The Senate will remain in session every day, including weekends, until passage of a bill that resolves a dispute on raising the federal debt ceiling, Senate Majority Leader Harry Reid, D-Nev., announced on Monday.
"The Senate has no more important task than making sure the United States does not fail to pay our bills for pre-existing obligations like Social Security for the first time in our history," Reid said in a news release.
"To ensure that we meet this responsibility, the Senate will stay in session every day, including Saturdays and Sundays, from now until Congress passes legislation that prevents the United States from defaulting on our obligations," Reid said.
The move is no major surprise. Reid has argued that Congress lacks adequate time to draft, score, and pass a bill now, because of the failure to reach a deal by the end of last week. The expanded schedule will give the slow-moving Senate four or more days to legislate before the August 2 deadline set by the Treasury Department for a debt-ceiling increase.
The most likely solution to the dilemma now is a joint proposal by Reid and Senate Minority Leader Mitch McConnell, R-Ky., under which Congress would grant President Obama power to raise the debt ceiling in three steps totaling $2.5 trillion if a supermajority in each chamber does not ultimately object.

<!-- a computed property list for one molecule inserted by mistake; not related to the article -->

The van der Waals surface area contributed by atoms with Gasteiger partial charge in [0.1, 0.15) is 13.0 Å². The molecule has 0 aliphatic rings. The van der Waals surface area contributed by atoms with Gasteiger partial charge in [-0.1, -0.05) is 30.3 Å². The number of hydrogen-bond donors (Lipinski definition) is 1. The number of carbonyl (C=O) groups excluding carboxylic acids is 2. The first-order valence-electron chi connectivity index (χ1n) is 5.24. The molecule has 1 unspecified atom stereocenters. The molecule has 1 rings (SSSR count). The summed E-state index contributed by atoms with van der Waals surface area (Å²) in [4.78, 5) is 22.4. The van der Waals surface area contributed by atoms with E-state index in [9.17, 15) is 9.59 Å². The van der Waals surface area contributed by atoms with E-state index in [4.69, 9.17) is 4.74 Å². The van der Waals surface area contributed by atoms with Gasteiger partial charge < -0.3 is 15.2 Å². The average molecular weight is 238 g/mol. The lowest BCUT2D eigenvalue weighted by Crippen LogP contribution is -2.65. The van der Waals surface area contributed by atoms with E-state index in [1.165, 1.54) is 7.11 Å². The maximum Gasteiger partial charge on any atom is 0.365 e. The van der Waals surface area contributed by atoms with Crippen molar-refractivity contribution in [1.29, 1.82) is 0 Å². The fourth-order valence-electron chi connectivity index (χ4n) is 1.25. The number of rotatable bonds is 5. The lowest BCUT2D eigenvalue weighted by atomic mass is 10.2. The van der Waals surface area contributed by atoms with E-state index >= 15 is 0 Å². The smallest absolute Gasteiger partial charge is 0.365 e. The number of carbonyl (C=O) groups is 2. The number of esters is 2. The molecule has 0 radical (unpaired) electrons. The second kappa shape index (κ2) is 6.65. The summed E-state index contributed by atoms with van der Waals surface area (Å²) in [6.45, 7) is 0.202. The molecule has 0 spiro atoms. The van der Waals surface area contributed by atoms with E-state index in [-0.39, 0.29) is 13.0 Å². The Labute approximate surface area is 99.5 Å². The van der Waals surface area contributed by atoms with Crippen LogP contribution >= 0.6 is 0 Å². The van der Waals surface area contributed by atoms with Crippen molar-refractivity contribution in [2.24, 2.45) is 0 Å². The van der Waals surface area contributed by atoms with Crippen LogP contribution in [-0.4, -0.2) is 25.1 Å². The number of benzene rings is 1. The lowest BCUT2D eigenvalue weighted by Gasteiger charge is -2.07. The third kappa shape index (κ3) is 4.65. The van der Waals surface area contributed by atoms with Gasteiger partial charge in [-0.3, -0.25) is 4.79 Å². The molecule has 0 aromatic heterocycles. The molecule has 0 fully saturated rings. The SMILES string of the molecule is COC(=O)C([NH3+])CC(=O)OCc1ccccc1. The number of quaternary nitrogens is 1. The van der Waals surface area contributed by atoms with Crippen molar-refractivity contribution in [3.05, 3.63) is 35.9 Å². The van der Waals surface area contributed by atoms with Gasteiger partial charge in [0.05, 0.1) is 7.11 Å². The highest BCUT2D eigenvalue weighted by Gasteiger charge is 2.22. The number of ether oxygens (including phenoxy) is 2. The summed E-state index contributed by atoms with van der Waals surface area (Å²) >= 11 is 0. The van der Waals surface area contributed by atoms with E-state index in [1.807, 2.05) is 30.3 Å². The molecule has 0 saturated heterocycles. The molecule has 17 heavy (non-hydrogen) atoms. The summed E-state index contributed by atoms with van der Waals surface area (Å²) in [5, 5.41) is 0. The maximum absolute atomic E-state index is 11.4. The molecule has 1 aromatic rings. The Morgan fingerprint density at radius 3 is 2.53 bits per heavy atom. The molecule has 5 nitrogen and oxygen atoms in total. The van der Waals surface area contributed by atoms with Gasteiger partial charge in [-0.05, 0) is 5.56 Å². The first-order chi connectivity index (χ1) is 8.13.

Under a scenario sketched by Senate aides, the Senate would pass the plan and send it to the House, which would add cuts more or less agreed on in talks among congressional leaders and the White House totaling perhaps $1.5 trillion over 10 years. The bill would then return to the Senate for final passage.
The deal could also include creation of bipartisan panel with power to recommend deficit cuts that would get expedited consideration and a two-year spending freeze.
But the ping-pong nature of the plan to enact the proposal leaves time short. And conservatives in the Senate, particularly Sen. Jim DeMint, R-S.C., have threatened to filibuster the plan, which would extend the time required.
Even with weekends used, Congress will be hard-pressed to clear a deal by August 2, aides said, especially with this week devoted to a votes on a conservative "cut, cap, and balance" plan and a balanced-budget amendment that cannot pass the Senate.